ERod to Tigers: 5 years/$77 million, opt out after Y2

greek_gawd_of_walks

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I always assumed that when the multi-year offer was reported it was, at most, for 3/50-- which is in line aav. Given the chance, all things being equal and such, if Eddie had given the sox a chance to match the 5/77, I would have, but I trust Bloom and his vision of what this off-season should do for the 2022 incarnation of the Red Sox. Bloom must have known that Eddie was most likely gone given the reported big gap between the sides regarding the midseason extension talk.

It was up and down for Eddie. 2021 was a microcosm of his ML career in a lot of ways, but he came up clutch down the stretch. From Sept 13 to Oct 3, Eddie threw 21.1 innings to the tune of a 2.11 era/1.86 FIP to get them to the WC game. In the postseason, he was again, uneven, but when he was on, he was on. Really great in the closeout game of TB, and recorded the last win of the 2021 campaign vs HOU in the ALCS at Fenway.

Pretty good return for half a season of Andrew Miller. Good luck to him. The Tigers are going to be pretty good next year.
 

cantor44

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It is interesting to note that a few folks - in the off season thread maybe - were suggesting ERod would get Wheeler money (like 114 million), what with FIP and BABIP indicators ...that just didn't seem possible to me, and what he got from the Tigers is about what I thought he would get. I actually think if he put in a full and more consistent season in 2022, he THEN might get Wheeler money ... which is why I thought it was possible he'd take the QO ...but alas, maybe the uncertainties of the CBA had him pounce now.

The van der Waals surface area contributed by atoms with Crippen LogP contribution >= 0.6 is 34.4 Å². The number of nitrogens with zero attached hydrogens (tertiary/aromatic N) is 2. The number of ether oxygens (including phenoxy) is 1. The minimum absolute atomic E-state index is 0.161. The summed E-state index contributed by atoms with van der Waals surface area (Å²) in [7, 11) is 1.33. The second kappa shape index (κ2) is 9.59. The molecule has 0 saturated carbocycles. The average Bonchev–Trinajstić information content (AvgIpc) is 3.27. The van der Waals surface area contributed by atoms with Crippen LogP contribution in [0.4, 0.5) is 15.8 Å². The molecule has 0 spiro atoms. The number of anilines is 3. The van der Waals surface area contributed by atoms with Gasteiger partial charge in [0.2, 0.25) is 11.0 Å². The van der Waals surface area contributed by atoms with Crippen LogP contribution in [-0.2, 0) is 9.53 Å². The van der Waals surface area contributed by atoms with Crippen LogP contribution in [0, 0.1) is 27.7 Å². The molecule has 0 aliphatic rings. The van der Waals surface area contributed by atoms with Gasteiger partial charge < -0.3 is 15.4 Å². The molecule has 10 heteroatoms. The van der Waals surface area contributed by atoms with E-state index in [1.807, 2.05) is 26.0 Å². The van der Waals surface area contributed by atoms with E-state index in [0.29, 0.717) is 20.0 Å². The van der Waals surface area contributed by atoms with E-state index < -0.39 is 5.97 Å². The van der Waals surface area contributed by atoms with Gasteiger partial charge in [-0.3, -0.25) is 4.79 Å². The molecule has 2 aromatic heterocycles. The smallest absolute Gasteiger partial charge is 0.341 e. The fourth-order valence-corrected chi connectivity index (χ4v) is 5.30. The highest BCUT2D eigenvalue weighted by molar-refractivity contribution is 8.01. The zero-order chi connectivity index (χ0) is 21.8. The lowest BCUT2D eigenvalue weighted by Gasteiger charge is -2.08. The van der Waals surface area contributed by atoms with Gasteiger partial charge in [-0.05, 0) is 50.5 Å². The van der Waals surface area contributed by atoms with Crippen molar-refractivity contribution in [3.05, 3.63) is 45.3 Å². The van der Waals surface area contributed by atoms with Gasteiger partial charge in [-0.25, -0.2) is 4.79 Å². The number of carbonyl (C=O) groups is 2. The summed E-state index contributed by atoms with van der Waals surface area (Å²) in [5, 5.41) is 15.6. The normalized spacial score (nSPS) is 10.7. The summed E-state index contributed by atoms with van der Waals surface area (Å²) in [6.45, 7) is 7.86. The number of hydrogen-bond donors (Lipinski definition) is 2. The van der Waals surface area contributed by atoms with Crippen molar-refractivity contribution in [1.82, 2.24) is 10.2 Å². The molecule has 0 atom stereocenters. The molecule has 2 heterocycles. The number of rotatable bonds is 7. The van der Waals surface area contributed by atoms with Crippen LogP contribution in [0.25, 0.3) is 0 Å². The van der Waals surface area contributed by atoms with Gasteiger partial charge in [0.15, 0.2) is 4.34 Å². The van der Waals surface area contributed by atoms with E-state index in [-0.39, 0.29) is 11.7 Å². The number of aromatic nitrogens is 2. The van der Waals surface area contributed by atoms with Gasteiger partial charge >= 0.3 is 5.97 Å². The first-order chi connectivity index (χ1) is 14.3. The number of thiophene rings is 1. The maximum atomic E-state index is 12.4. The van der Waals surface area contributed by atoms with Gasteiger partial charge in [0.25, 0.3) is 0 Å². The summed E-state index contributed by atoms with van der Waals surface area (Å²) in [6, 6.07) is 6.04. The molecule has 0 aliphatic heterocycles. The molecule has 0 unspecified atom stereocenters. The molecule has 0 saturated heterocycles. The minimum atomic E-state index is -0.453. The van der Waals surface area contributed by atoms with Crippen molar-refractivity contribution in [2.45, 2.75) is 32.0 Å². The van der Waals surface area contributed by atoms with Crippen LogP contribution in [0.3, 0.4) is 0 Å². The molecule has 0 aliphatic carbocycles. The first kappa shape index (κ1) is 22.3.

EDIT: Ah - I see he has an opt out after two years. This makes a great deal of sense, then, that he took this deal.
 

Diamond Don Aase

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Good for him and all. It’s hard to see the Tigers as a contender in the next two years before Eddie’s opt out, while they still have Cabrera on the books, but that’s the AL Central for you.
With Torkelson and Greene positioned to complement more young pitching than the Red Sox have developed this century, the Tigers likely will be very competitive very soon. Whether that will be enough to rival the White Sox may depend on the kids on the Chicago manager’s lawn and how many clouds need to be yelled at.
 

Petagine in a Bottle

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The Tigers also seem very likely to sign one of the FA SS. They were good in the second half this year, and if a few of the pitchers make the leap, they could be very good.
 

johnnywayback

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The Tigers also seem very likely to sign one of the FA SS. They were good in the second half this year, and if a few of the pitchers make the leap, they could be very good.
Yup. A team with Torkelson, Schoop, Correa, and Candelario in the IF; Baddoo, Greene, and Grossman in the OF; Haase catching a rotation with ERod, Mize, Skubal, Boyd with Manning, Turnbull, Jobe coming -- that team could be pretty good pretty quickly.
 

ElcaballitoMVP

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I've got weird feelings about this one. On one hand, ERod, when healthy, was one of the most dependable pitchers we've had around the team over the past few years. But he never seemed to take the jump from solid #3/4 starter to a top of the rotation arm. The Sox will absolutely miss him, but I expect them to pick up at least one more SP- if not two. Something like a Pivetta-type for the back of the rotation and a Rodon-type to replace Eddie. I highly doubt they go into the season with a rotation that includes 3 of Sale, Houck and Whitlock. Just too many question marks. They need at least one more SP who can dependably eat innings.

Thank you, ERod. You were fun to watch.
 

santadevil

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Good for you E-Rod. Not a bad get for 2 months of Andrew Miller
While I was sad at the time they traded Miller, many in this place said E-Rod would be a great pickup and they were right

Best of luck in the future and thanks for being a solid addition to the rotation
 

Harry Hooper